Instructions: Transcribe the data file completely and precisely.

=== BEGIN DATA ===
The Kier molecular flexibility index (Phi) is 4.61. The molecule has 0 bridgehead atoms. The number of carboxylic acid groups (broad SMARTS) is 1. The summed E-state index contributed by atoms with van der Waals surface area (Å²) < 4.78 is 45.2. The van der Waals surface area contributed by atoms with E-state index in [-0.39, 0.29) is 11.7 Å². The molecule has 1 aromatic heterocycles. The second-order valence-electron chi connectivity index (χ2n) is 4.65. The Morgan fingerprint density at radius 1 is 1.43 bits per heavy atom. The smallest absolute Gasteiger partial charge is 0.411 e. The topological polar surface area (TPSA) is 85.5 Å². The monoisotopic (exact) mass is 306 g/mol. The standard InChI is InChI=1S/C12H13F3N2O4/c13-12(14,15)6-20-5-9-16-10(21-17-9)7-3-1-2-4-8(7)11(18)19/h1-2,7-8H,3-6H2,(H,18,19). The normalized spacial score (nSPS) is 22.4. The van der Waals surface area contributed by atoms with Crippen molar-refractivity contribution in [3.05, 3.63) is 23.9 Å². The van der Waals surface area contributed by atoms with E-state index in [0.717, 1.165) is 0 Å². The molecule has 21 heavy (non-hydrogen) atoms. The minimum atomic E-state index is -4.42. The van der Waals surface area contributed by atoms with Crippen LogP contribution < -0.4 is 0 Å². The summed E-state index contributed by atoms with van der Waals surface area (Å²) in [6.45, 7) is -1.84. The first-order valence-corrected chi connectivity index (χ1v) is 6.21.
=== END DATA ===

The Kier molecular flexibility index (Phi) is 4.61. The molecule has 0 bridgehead atoms. The number of carboxylic acid groups (broad SMARTS) is 1. The summed E-state index contributed by atoms with van der Waals surface area (Å²) < 4.78 is 45.2. The van der Waals surface area contributed by atoms with E-state index in [-0.39, 0.29) is 11.7 Å². The molecule has 1 aromatic heterocycles. The second-order valence-electron chi connectivity index (χ2n) is 4.65. The Morgan fingerprint density at radius 1 is 1.43 bits per heavy atom. The smallest absolute Gasteiger partial charge is 0.411 e. The topological polar surface area (TPSA) is 85.5 Å². The monoisotopic (exact) mass is 306 g/mol. The standard InChI is InChI=1S/C12H13F3N2O4/c13-12(14,15)6-20-5-9-16-10(21-17-9)7-3-1-2-4-8(7)11(18)19/h1-2,7-8H,3-6H2,(H,18,19). The normalized spacial score (nSPS) is 22.4. The van der Waals surface area contributed by atoms with Crippen molar-refractivity contribution in [3.05, 3.63) is 23.9 Å². The van der Waals surface area contributed by atoms with E-state index in [0.717, 1.165) is 0 Å². The molecule has 21 heavy (non-hydrogen) atoms. The minimum atomic E-state index is -4.42. The van der Waals surface area contributed by atoms with Crippen LogP contribution < -0.4 is 0 Å². The summed E-state index contributed by atoms with van der Waals surface area (Å²) in [6.45, 7) is -1.84. The first-order valence-corrected chi connectivity index (χ1v) is 6.21.